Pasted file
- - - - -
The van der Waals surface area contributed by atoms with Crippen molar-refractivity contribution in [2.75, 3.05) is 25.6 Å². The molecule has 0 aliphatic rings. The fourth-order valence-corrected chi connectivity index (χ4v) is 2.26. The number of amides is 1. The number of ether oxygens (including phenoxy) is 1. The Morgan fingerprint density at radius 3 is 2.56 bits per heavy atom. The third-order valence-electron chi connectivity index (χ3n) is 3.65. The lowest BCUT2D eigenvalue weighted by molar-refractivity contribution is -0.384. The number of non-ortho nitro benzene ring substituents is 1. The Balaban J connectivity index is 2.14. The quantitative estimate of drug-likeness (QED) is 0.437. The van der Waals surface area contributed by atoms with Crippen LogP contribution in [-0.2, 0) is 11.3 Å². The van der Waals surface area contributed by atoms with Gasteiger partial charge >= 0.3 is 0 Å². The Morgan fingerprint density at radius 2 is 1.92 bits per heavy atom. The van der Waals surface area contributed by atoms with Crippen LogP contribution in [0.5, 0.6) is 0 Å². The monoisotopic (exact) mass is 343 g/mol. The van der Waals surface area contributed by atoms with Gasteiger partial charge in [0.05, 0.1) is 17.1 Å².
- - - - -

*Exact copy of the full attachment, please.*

The van der Waals surface area contributed by atoms with Crippen molar-refractivity contribution in [2.75, 3.05) is 25.6 Å². The molecule has 0 aliphatic rings. The fourth-order valence-corrected chi connectivity index (χ4v) is 2.26. The number of amides is 1. The number of ether oxygens (including phenoxy) is 1. The Morgan fingerprint density at radius 3 is 2.56 bits per heavy atom. The third-order valence-electron chi connectivity index (χ3n) is 3.65. The lowest BCUT2D eigenvalue weighted by molar-refractivity contribution is -0.384. The number of non-ortho nitro benzene ring substituents is 1. The Balaban J connectivity index is 2.14. The quantitative estimate of drug-likeness (QED) is 0.437. The van der Waals surface area contributed by atoms with Crippen LogP contribution in [-0.2, 0) is 11.3 Å². The van der Waals surface area contributed by atoms with Gasteiger partial charge >= 0.3 is 0 Å². The Morgan fingerprint density at radius 2 is 1.92 bits per heavy atom. The van der Waals surface area contributed by atoms with Crippen LogP contribution in [0.5, 0.6) is 0 Å². The monoisotopic (exact) mass is 343 g/mol. The van der Waals surface area contributed by atoms with Gasteiger partial charge in [0.05, 0.1) is 17.1 Å².